Wilfredo Lee, Associated Press
Georgia Tech running back Tashard Choice runs past Miami defenders for first down in Saturday's game.

MIAMI — Blitzing on almost every play, Georgia Tech was in Kyle Wright's face all night. And when he threw the ball up for grabs with the game on the line, the Yellow Jackets were there, too.

They sacked Wright seven times and made two late defensive stands, intercepting his final pass to upset the third-ranked Miami Hurricanes 14-10 Saturday night.

"Not anyone believed it could happen," Georgia Tech coach Chan Gailey said.

KaMichael Hall had two sacks and made a fourth-down stop to end a Miami threat midway through the fourth quarter. Wright moved the Hurricanes 62 yards to the Georgia Tech 27 with 1:46 left before he was intercepted by Dennis Davis, and the Yellow Jackets ran out the clock.

"With any quarterback, if we keep pressuring him, he's eventually going to fold," defensive end Eric Henderson said. "He can't keep getting hit like that all night. No quarterback can."

The Hurricanes (8-2, 5-2 Atlantic Coast Conference) were eliminated from contention for a berth in the national championship game. They lost for the first time since their season opener at Florida State.

"We played about as bad as we could have played," said Wright, who threw for five scores a week ago at Wake Forest but managed just one touchdown pass against the Yellow Jackets' relentless blitzing. "They were doing things we prepared for. They just did a good job of doing it."

The Yellow Jackets (7-3, 5-3) bounced back from a loss a week ago to Virginia. They also shook off an NCAA decision this week to place the school on two years' probation for using 17 academically ineligible athletes in four sports, including 11 in football.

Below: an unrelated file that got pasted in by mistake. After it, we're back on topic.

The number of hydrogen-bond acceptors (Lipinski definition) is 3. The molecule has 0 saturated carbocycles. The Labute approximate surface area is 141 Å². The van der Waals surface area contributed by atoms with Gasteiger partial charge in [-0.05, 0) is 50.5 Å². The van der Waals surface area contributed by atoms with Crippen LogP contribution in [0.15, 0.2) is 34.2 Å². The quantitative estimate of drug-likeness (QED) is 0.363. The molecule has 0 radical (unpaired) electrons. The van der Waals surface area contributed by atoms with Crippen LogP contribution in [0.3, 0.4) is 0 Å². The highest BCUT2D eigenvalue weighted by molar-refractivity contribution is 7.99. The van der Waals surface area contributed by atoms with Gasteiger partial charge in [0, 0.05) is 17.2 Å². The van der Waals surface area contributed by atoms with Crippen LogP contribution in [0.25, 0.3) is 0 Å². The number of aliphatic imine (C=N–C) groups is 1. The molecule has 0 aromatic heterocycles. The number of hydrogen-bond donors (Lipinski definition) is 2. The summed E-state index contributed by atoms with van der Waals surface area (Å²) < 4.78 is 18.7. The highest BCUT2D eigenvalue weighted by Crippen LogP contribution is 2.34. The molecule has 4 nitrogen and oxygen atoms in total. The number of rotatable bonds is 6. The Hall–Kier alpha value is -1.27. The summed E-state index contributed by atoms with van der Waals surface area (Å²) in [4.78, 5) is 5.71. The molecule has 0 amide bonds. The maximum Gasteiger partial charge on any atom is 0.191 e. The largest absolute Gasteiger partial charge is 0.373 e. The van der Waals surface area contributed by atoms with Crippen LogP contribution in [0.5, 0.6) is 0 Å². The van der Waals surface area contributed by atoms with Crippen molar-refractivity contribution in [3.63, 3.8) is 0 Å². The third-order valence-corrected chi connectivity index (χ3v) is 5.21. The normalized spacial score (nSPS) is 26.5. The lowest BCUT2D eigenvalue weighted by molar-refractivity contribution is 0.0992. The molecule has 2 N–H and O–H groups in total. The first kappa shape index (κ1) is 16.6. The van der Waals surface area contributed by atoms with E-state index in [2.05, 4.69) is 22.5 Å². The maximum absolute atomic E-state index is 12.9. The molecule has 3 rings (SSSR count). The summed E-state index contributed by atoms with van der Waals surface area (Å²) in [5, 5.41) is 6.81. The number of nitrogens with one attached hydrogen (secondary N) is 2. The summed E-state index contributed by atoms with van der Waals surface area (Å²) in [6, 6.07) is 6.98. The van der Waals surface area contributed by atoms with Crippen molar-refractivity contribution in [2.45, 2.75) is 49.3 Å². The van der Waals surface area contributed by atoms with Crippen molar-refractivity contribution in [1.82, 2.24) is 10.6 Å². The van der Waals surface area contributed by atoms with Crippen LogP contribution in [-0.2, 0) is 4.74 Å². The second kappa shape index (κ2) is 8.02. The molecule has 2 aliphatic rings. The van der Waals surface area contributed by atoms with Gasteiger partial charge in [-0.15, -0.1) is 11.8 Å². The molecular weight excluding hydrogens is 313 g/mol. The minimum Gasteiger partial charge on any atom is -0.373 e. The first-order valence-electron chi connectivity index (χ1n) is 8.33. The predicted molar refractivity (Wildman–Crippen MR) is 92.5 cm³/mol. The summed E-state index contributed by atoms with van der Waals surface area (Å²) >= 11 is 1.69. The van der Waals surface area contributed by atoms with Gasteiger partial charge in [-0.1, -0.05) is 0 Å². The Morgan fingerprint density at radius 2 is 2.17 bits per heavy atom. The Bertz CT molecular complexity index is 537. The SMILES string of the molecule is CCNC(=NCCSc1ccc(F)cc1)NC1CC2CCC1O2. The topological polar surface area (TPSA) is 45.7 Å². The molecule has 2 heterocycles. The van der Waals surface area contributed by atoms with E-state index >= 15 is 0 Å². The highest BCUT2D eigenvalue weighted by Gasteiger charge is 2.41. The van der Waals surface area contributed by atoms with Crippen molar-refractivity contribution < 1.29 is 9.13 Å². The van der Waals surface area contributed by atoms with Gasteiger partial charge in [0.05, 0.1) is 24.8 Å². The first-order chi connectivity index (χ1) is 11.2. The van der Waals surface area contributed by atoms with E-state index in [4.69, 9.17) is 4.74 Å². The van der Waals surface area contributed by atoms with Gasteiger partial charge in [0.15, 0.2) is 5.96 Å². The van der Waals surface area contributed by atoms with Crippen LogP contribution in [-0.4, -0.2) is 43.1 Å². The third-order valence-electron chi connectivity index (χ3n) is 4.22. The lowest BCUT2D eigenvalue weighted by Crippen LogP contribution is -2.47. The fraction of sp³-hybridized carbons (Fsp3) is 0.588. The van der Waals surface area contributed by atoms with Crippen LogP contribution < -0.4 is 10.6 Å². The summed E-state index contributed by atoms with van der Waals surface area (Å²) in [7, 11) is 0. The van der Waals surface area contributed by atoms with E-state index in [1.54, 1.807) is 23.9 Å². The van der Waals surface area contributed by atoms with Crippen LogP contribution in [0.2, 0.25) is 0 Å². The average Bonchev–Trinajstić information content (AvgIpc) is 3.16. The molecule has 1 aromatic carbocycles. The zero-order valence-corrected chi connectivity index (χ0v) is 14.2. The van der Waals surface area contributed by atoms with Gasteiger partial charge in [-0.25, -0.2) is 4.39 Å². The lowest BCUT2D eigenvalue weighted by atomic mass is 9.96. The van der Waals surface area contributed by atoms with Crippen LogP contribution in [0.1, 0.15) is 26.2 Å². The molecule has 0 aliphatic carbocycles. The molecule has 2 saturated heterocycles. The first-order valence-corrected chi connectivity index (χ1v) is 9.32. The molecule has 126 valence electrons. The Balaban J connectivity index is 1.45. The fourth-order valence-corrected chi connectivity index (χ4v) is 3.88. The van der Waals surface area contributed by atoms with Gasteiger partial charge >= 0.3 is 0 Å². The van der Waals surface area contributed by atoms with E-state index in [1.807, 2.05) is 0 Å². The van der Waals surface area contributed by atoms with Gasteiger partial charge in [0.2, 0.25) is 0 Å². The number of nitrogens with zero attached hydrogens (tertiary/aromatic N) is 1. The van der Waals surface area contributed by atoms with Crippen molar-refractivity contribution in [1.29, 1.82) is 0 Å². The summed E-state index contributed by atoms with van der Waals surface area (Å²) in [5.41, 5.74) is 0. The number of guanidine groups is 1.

"These guys have a tremendous ability to compartmentalize — put all the junk to the side and play the game," Gailey said. "All the other stuff they can't control. What we can control is what happened out there."

Georgia Tech mounted touchdown marches of 68 and 61 yards against the nation's No. 1-ranked defense, and Miami penalties contributed to both drives.

Interference on Marcus Maxey negated an interception in the end zone three plays before Tashard Choice scored the game's first points on a 2-yard touchdown run. A penalty for excessive celebration led to the Yellow Jackets' other score on a 16-yard keeper by Reggie Ball.

Ball went only 11-for-30 for 159 yards, but in key situations he repeatedly found Calvin Johnson, who had six receptions for 89 yards.

Georgia Tech hardly looked like the same team that gave up 51 points to Virginia Tech in September, shutting out Miami in the second half. The Hurricanes converted one of 14 third-down situations and totaled 30 yards rushing.

Wright went 14-for-31 for 207 yards and netted minus-35 yards rushing.

"It's pretty obvious tonight we got it handed to us," coach Larry Coker said.

Still, a fumbled punt by Georgia Tech gave Miami a chance to take the lead midway through the fourth quarter. But on fourth-and-1 at the 12, Charlie Jones was thrown for a 3-yard loss by Hall.

"We didn't need to force the ball," Coker said. "We had timeouts left and probably could have thrown something underneath."

The final minutes would have been less harrowing for Georgia Tech had Travis Bell not missed earlier field goal attempts of 42 and 44 yards.

Wright looked best on Miami's final possession of the first half. With the Hurricane trailing 7-3 and starting at their own 10, he went 3-for-3 for 71 yards to get them into the end zone for the first time.

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Ryan Moore made an over-the-shoulder catch for a 37-yard gain, and Sinorice Moss scored on a 19-yard reception with 57 seconds left in the half to put Miami ahead 10-7.

The excessive celebration penalty on linebacker Rocky McIntosh helped the Yellow Jackets escape a third-and-4 situation, setting up Ball's run to put them ahead to stay.

It was a tough end to an embarrassing week for the Hurricanes. A lewd rap song performed by a group including several current and former players surfaced on the Internet, prompting athletic director Paul Dee to apologize on behalf of the school.